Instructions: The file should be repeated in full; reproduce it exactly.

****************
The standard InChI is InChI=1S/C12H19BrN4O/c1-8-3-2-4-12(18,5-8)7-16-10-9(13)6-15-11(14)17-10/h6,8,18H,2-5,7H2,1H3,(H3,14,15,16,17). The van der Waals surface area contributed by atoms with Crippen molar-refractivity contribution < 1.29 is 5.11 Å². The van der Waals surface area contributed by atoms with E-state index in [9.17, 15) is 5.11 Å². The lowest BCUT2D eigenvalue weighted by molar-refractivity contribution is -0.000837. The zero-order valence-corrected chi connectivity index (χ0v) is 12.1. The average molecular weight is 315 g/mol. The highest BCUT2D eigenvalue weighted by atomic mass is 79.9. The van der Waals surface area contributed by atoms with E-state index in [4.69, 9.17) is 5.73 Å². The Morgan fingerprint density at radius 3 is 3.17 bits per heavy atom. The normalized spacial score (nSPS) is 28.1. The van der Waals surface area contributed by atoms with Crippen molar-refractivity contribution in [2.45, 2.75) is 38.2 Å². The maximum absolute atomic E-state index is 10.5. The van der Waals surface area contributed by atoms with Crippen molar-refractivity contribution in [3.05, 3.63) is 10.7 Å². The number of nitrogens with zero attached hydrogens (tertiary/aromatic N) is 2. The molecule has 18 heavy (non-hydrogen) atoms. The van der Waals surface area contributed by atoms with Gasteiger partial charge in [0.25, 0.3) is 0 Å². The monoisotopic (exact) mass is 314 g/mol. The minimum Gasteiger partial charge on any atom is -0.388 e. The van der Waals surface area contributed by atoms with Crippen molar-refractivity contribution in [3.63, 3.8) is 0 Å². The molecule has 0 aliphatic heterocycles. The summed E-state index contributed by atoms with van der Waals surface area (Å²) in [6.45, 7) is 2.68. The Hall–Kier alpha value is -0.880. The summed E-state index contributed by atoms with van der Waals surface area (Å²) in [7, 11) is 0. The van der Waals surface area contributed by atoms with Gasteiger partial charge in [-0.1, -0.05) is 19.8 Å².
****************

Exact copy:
The standard InChI is InChI=1S/C12H19BrN4O/c1-8-3-2-4-12(18,5-8)7-16-10-9(13)6-15-11(14)17-10/h6,8,18H,2-5,7H2,1H3,(H3,14,15,16,17). The van der Waals surface area contributed by atoms with Crippen molar-refractivity contribution < 1.29 is 5.11 Å². The van der Waals surface area contributed by atoms with E-state index in [9.17, 15) is 5.11 Å². The lowest BCUT2D eigenvalue weighted by molar-refractivity contribution is -0.000837. The zero-order valence-corrected chi connectivity index (χ0v) is 12.1. The average molecular weight is 315 g/mol. The highest BCUT2D eigenvalue weighted by atomic mass is 79.9. The van der Waals surface area contributed by atoms with E-state index in [4.69, 9.17) is 5.73 Å². The Morgan fingerprint density at radius 3 is 3.17 bits per heavy atom. The normalized spacial score (nSPS) is 28.1. The van der Waals surface area contributed by atoms with Crippen molar-refractivity contribution in [2.45, 2.75) is 38.2 Å². The maximum absolute atomic E-state index is 10.5. The van der Waals surface area contributed by atoms with Crippen molar-refractivity contribution in [3.05, 3.63) is 10.7 Å². The number of nitrogens with zero attached hydrogens (tertiary/aromatic N) is 2. The molecule has 18 heavy (non-hydrogen) atoms. The van der Waals surface area contributed by atoms with Gasteiger partial charge in [0.25, 0.3) is 0 Å². The monoisotopic (exact) mass is 314 g/mol. The minimum Gasteiger partial charge on any atom is -0.388 e. The van der Waals surface area contributed by atoms with Crippen molar-refractivity contribution in [3.63, 3.8) is 0 Å². The molecule has 0 aliphatic heterocycles. The summed E-state index contributed by atoms with van der Waals surface area (Å²) in [6.45, 7) is 2.68. The Hall–Kier alpha value is -0.880. The summed E-state index contributed by atoms with van der Waals surface area (Å²) in [7, 11) is 0. The van der Waals surface area contributed by atoms with Gasteiger partial charge in [-0.1, -0.05) is 19.8 Å².